Bowlbys Monotropic Theory

  • Created by: MollyL20
  • Created on: 22-11-20 14:48
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  • Bowlby's monotropic theory
    • John Bowlby proposed an evolutionary theory: that attachment was an innate system that gave a survival advantage. Imprinting and attachment evolved to ensure that young animals stay close to their caregivers
    • Monotropy
      • He placed a great emphasis on a child's attachment to one particular caregiver and believed that the one main caregiver is different and more important than others
      • He believed that the more time a baby spent with this primary attachment the better. He put forward 2 principles to clarify this:
        • The law of continuity stated that the more constant and predictable a child's care is, the better the quality of attachment
        • The law of accumulated separation stated that the effects of everyday separation from the mother add up
    • Social releasers and the critical period
      • Bowlby suggests that we are born with innate behaviours such as smiling, cooing and gripping that encourages attention from adults. These are social releasers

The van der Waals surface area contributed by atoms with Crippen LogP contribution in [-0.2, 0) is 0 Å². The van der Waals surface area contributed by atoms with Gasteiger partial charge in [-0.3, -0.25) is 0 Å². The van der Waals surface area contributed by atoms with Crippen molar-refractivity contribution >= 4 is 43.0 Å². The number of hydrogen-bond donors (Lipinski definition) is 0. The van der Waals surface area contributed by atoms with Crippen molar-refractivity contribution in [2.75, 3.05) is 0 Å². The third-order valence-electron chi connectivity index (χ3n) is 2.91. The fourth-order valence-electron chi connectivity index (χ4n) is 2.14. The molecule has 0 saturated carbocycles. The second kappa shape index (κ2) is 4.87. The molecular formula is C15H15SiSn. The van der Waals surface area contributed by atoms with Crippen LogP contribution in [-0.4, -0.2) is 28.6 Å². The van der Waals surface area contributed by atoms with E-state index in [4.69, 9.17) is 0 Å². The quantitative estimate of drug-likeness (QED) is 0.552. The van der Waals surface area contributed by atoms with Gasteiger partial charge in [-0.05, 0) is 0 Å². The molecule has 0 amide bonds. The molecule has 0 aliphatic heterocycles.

• He recognised that attachment was reciprocal both mothers and babies have an innate predisposition to become attached and social releasers trigger that response in caregivers
      • The interplay gradually builds up the relationship, Bowbly proposed that there is a critical period of around 2 years but now calls it more of a sensitive period if an attachment hasn't been formed in this time then the child will find it harder to form one
    • Internal Working Model
      • Proposed that a child forms mental representation of their relationships with their PCG. IT has a powerful effect on the nature of the child's future relationships
      • Children whose first relationship involves poor treatment tend to from poor relationships in which they treat others that way or expect treatment a certain way?
      • The internal working model affects the child's later ability to be a parent themselves. People tend to base their parenting behaviour on their own experiences of being parented
        • This explains why children from functional families tend to have similar families themselves


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